BY SHERI TRUSTY
When Laura Wagner of Cleveland and her daughter, Jessica Hoover of Catawba, shopped at Unique in downtown Port Clinton on Nov. 25, they didn’t realize it was Small Business Saturday, a national effort to encourage shopping at locally owned businesses. They were, Wagner said, just doing their thing.
“I love small businesses because they have unique things you’re not going to find in a bigger store or online,” Wagner said.
Hoover grew up in Chardon, where she enjoyed shopping at the town square. Shopping in downtown Port Clinton brings back those long ago memories.
“I love that we have that here, too,” Hoover said. “It takes me back to my childhood.”
Online shopping and big box stores are a constant threat to small businesses, but Hoover said local shops create the opportunity to find distinctive and personal gifts. Small businesses don’t just offer out-of-the-box products; they also offer out-of-the-big-box shopping experiences. That makes them indispensable
“We need small businesses,” Wagner said. ““We always support small businesses. It’s our thing.”
Down the road from Unique, the Brick House was packed with customers watching the OSU-Michigan football game, and Yellow House Bakery was selling the few items left in their cases. Co-owner Jen Gatliff said many Ohio small businesses face competition from the big game on Small Business Saturday, but she and her husband, Drew Gatliff, focused on the game to help their business thrive.
They sold kolaches stuffed with sausage and cheese, and they baked sugar cookies topped with red and gray or blue and yellow sprinkles. Most of their customers arrived before the game to buy kolaches and cookies to enjoy at home while they watched TV.
“We had quite a few customers come through before 11 this morning. Our rolls sold out, and most of our kolaches sold out. We sold lots of cookies,” Jen said. “The game starts, and the downtown bars are packed, and then we get a lot of women and kids here.”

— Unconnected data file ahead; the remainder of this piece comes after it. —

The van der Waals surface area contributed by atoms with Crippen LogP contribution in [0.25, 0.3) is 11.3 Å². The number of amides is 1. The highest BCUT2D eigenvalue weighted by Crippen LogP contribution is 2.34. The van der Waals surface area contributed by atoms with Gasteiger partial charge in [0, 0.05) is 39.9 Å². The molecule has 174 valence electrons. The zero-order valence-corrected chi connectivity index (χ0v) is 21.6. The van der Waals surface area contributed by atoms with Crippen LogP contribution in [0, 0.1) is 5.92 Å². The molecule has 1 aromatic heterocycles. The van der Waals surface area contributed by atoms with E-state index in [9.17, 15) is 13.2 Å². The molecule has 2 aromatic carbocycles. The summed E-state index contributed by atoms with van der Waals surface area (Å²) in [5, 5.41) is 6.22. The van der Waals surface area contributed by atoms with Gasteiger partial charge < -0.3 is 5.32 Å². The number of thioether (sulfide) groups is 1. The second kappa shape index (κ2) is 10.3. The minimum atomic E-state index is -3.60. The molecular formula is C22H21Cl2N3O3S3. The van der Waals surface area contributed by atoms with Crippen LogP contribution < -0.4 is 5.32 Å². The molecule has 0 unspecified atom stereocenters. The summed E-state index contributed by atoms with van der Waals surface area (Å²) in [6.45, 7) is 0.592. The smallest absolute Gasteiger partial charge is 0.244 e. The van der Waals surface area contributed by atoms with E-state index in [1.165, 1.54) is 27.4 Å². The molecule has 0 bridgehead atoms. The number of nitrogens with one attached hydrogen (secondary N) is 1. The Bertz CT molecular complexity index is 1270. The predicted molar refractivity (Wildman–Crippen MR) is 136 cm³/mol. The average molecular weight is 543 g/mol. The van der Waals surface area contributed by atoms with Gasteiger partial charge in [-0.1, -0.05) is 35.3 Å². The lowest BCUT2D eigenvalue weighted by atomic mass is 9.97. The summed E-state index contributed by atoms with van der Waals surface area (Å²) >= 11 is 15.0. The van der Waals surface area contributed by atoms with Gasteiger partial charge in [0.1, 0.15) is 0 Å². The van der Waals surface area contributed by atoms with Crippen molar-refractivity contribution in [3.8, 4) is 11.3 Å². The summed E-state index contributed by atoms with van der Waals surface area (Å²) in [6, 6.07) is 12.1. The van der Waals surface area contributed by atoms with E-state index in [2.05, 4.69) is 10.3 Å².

Supporting small businesses has value beyond finding unique products. Buying local keeps money local.
“You’re helping support our family,” said Kira Jones, owner of Moonwyck’s in downtown Port Clinton. “Every time you make a purchase, it goes toward the rent. None of us are becoming millionaires.”
Not only does money spent at a small business support a local family, but it also funds the local tax base that benefits the community. Often, the profits are spread further into the community as the business donates to community causes.
“We always give back to the community,” Jones said. “That’s something I’m proud of with all the small businesses here in downtown Port Clinton. We all do it, and at this time of year, there’s a lot of need.”
Among other causes, Moonwyck’s supports veterans, who receive 10-percent off their purchase every day, and the shop features a meditation room where locals can find a few minutes rest from daily stresses. They can listen to music, read a book, or just shut down for a little while. Those are the kinds of experiences shoppers will miss if they shop at a big box store or online.
Jones said that COVID shutdowns made consumers comfortable with shopping from their couch, and they sometimes forget about small businesses. Setting aside a day to rediscover local stores may help them remember that buying merchandise is more than just striking a few keys on a computer and watching for the delivery truck.
“You’ll find a very personal experience in any business in Port Clinton. We’re all friends. Customers become friends,” Jones said. “We all work really hard to make this a positive experience, a happy experience.”